While gardening, Juanita Roberts used to jump into the pool when she got too hot.
Her husband would fuss at her, telling her she was going to overheat outside among her daylilies, irises and monkey grass.
For the most part, though, the 78-year-old Oklahoma City resident has given up gardening.
Oklahoma heat makes it difficult for Roberts, who has COPD and had open-heart surgery about two years ago.
“Being out there in the heat, I just can’t do it — I don’t do it,” Roberts said.
Roberts is one of thousands of Oklahomans who suffer from COPD, or chronic obstructive pulmonary disease.
COPD is a serious lung disease which makes it hard to breathe, according to the National Heart, Lung and Blood Institute. It’s also known as emphysema or chronic bronchitis.
And with Oklahoma’s weather patterns, COPD can prove even more difficult to deal with.
Many patients’ symptoms worsen with weather changes, such as fronts coming through, more humidity or impending rain or snow, according to the COPD Foundation. People with COPD sometimes have trouble during cold weather, which can cause shortness of breath.
And the heat also might be troublesome.
Indoors as well as outside
Researchers at Johns Hopkins University recently found that people with COPD could be affected by warm indoor and outdoor temperatures.
The researchers found that increases in indoor temperature were associated with increases in symptoms, rescue medication use and decreases in lung function, according to the American Thoracic Society. The study participants spent little time outdoors, but on the days when they did go outside, they suffered an increase of COPD symptoms as the temperature increased.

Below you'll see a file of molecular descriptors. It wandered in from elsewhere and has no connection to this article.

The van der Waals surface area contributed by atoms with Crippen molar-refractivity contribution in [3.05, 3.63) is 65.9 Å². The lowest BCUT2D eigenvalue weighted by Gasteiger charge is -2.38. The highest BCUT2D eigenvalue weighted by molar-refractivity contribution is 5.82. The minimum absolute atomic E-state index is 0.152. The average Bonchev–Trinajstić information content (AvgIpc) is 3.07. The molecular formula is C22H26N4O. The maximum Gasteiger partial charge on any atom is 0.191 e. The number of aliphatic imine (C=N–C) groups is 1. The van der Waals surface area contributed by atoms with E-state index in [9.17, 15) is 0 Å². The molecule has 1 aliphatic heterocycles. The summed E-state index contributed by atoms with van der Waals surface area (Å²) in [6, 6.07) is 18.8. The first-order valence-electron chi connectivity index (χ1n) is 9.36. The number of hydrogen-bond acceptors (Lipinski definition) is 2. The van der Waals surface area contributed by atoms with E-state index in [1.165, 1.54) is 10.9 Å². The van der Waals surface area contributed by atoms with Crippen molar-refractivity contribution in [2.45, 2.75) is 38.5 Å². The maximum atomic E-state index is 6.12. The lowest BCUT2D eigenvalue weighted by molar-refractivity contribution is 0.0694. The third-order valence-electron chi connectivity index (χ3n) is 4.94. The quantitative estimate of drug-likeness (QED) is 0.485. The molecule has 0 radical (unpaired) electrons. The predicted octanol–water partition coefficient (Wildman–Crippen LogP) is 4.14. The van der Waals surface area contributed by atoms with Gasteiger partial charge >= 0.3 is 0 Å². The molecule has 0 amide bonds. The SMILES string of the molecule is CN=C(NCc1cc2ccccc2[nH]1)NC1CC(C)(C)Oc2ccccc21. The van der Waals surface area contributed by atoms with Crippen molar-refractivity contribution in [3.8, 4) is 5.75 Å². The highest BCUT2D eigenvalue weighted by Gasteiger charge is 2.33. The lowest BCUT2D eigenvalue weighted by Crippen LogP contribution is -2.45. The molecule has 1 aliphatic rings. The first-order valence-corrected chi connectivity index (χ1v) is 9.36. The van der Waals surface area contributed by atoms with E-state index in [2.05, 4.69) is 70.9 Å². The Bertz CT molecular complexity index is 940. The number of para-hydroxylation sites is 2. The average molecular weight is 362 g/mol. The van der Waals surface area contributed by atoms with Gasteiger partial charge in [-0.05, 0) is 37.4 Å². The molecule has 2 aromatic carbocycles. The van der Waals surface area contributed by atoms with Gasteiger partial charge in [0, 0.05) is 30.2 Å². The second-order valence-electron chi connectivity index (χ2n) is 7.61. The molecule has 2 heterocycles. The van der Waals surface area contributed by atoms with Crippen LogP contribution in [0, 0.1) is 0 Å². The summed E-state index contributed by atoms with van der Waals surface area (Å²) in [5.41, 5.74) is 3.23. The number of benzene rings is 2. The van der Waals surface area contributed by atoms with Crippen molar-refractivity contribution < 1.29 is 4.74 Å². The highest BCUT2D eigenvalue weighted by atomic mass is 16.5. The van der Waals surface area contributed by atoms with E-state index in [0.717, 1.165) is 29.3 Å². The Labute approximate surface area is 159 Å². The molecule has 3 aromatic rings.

Dr. Jai Surana, a lung specialist at McAlester Regional Health Center, said people with COPD might suffer from fatigue or tiredness during temperature changes, which might result in their sleeping longer hours and thus not taking their medications. This can lead to further complications.
“COPD not only affects the respiratory system,” Surana said. “More and more research is showing that it affects, in the long run, pretty much every organ system. Most patients with COPD, because it’s a debilitating condition, are dependent on medications.”
Although Roberts cannot spend much time outdoors, she lives an active life and makes sure to exercise.
She takes her three dogs, Buddy, Jessica and Rusty, on frequent walks, and she participates in different support groups and exercise programs in Oklahoma City.
She does her best to take good care of herself since being diagnosed with COPD in 1992.
“At the time, I was smoking, and I was choking and coughing and having trouble breathing, so I went to Mercy to see one of the top doctors there, and he said I had emphysema, so at that time, I was so afraid, I stopped smoking,” Roberts said.
Cigarette smoking is the leading cause of COPD, and secondhand smoke is associated with an increase in the risk of COPD in adults, according to the state Health Department. Female smokers are nearly 13 times more likely to die from COPD compared to females who have never smoked, the agency reports.
Roberts said quitting smoking wasn’t easy, but she was motivated, in part, by her fear. The coughing fits brought on by the cigarettes were scary.
“You just think maybe you’re going to strangle to death,” she said. “My face would turn red, and my eyes would water, and I couldn’t hardly get my breath.”
At the time, I was smoking, and I was choking and coughing and having trouble breathing, so I went to Mercy to see one of the top doctors there, and he said I had emphysema, so at that time, I was so afraid, I stopped smoking.”